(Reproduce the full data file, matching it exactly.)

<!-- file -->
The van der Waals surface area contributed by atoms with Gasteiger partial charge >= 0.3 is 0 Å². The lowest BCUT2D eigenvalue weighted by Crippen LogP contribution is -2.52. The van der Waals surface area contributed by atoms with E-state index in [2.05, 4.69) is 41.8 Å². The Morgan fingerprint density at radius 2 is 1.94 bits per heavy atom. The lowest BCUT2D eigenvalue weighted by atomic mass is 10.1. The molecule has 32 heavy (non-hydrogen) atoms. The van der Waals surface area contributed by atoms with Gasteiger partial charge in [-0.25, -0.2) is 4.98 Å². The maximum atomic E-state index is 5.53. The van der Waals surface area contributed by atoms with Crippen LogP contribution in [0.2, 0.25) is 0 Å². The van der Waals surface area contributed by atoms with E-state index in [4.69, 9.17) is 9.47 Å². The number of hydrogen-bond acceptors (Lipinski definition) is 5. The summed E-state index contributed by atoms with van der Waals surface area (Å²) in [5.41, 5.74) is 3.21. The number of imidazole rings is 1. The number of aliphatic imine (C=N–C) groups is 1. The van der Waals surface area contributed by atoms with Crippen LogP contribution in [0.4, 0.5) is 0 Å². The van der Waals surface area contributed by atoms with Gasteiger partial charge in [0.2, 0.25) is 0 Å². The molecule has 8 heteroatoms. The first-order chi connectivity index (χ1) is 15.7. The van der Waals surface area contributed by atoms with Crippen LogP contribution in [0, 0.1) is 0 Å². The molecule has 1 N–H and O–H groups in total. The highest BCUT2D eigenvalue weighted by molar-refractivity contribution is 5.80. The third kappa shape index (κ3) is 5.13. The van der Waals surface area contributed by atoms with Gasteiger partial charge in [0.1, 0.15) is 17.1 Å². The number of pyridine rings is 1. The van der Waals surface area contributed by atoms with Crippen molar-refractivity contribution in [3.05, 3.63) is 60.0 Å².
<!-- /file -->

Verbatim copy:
The van der Waals surface area contributed by atoms with Gasteiger partial charge >= 0.3 is 0 Å². The lowest BCUT2D eigenvalue weighted by Crippen LogP contribution is -2.52. The van der Waals surface area contributed by atoms with E-state index in [2.05, 4.69) is 41.8 Å². The Morgan fingerprint density at radius 2 is 1.94 bits per heavy atom. The lowest BCUT2D eigenvalue weighted by atomic mass is 10.1. The molecule has 32 heavy (non-hydrogen) atoms. The van der Waals surface area contributed by atoms with Gasteiger partial charge in [-0.25, -0.2) is 4.98 Å². The maximum atomic E-state index is 5.53. The van der Waals surface area contributed by atoms with Crippen LogP contribution in [0.2, 0.25) is 0 Å². The van der Waals surface area contributed by atoms with E-state index in [4.69, 9.17) is 9.47 Å². The number of hydrogen-bond acceptors (Lipinski definition) is 5. The summed E-state index contributed by atoms with van der Waals surface area (Å²) in [5.41, 5.74) is 3.21. The number of imidazole rings is 1. The number of aliphatic imine (C=N–C) groups is 1. The van der Waals surface area contributed by atoms with Crippen LogP contribution in [0.4, 0.5) is 0 Å². The van der Waals surface area contributed by atoms with Gasteiger partial charge in [0.2, 0.25) is 0 Å². The molecule has 8 heteroatoms. The first-order chi connectivity index (χ1) is 15.7. The van der Waals surface area contributed by atoms with Crippen LogP contribution in [0, 0.1) is 0 Å². The molecule has 1 N–H and O–H groups in total. The highest BCUT2D eigenvalue weighted by molar-refractivity contribution is 5.80. The third kappa shape index (κ3) is 5.13. The van der Waals surface area contributed by atoms with Gasteiger partial charge in [0.1, 0.15) is 17.1 Å². The number of pyridine rings is 1. The van der Waals surface area contributed by atoms with Crippen molar-refractivity contribution in [3.05, 3.63) is 60.0 Å².